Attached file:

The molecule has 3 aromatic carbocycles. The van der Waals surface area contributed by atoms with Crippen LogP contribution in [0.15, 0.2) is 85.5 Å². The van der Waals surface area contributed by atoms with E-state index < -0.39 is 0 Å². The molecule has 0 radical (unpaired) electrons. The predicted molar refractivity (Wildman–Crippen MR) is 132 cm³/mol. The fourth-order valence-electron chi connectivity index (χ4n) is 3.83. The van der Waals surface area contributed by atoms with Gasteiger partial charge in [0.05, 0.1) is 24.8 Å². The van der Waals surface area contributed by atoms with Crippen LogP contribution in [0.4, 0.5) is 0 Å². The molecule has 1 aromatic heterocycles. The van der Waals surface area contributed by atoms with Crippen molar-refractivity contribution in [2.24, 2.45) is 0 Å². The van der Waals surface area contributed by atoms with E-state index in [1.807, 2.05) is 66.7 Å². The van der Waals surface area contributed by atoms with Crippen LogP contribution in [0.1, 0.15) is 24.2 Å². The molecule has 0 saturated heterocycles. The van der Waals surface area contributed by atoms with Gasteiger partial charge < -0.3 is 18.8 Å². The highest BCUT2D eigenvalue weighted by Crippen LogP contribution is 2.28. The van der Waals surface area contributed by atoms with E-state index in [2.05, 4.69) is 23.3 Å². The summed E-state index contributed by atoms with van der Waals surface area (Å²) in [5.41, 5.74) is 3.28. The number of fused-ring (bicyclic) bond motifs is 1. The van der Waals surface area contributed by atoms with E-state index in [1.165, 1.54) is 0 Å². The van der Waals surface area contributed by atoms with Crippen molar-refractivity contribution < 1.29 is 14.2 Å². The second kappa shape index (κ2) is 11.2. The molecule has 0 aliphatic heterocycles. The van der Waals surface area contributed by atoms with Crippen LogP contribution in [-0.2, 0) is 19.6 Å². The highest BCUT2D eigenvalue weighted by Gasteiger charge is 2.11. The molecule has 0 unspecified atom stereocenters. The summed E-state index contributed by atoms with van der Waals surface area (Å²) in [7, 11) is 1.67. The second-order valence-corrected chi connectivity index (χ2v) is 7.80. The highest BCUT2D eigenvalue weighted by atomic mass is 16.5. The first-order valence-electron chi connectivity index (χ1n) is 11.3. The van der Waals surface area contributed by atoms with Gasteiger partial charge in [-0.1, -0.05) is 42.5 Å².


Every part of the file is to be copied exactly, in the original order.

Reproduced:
The molecule has 3 aromatic carbocycles. The van der Waals surface area contributed by atoms with Crippen LogP contribution in [0.15, 0.2) is 85.5 Å². The van der Waals surface area contributed by atoms with E-state index < -0.39 is 0 Å². The molecule has 0 radical (unpaired) electrons. The predicted molar refractivity (Wildman–Crippen MR) is 132 cm³/mol. The fourth-order valence-electron chi connectivity index (χ4n) is 3.83. The van der Waals surface area contributed by atoms with Gasteiger partial charge in [0.05, 0.1) is 24.8 Å². The van der Waals surface area contributed by atoms with Crippen LogP contribution in [0.4, 0.5) is 0 Å². The molecule has 1 aromatic heterocycles. The van der Waals surface area contributed by atoms with Crippen molar-refractivity contribution in [2.24, 2.45) is 0 Å². The van der Waals surface area contributed by atoms with E-state index in [1.807, 2.05) is 66.7 Å². The van der Waals surface area contributed by atoms with Crippen LogP contribution in [0.1, 0.15) is 24.2 Å². The molecule has 0 saturated heterocycles. The van der Waals surface area contributed by atoms with Gasteiger partial charge < -0.3 is 18.8 Å². The highest BCUT2D eigenvalue weighted by Crippen LogP contribution is 2.28. The van der Waals surface area contributed by atoms with E-state index in [2.05, 4.69) is 23.3 Å². The summed E-state index contributed by atoms with van der Waals surface area (Å²) in [5.41, 5.74) is 3.28. The number of fused-ring (bicyclic) bond motifs is 1. The van der Waals surface area contributed by atoms with E-state index in [1.165, 1.54) is 0 Å². The van der Waals surface area contributed by atoms with Crippen molar-refractivity contribution < 1.29 is 14.2 Å². The second kappa shape index (κ2) is 11.2. The molecule has 0 aliphatic heterocycles. The van der Waals surface area contributed by atoms with Crippen LogP contribution in [-0.2, 0) is 19.6 Å². The highest BCUT2D eigenvalue weighted by Gasteiger charge is 2.11. The molecule has 0 unspecified atom stereocenters. The summed E-state index contributed by atoms with van der Waals surface area (Å²) in [7, 11) is 1.67. The second-order valence-corrected chi connectivity index (χ2v) is 7.80. The highest BCUT2D eigenvalue weighted by atomic mass is 16.5. The first-order valence-electron chi connectivity index (χ1n) is 11.3. The van der Waals surface area contributed by atoms with Gasteiger partial charge in [-0.1, -0.05) is 42.5 Å².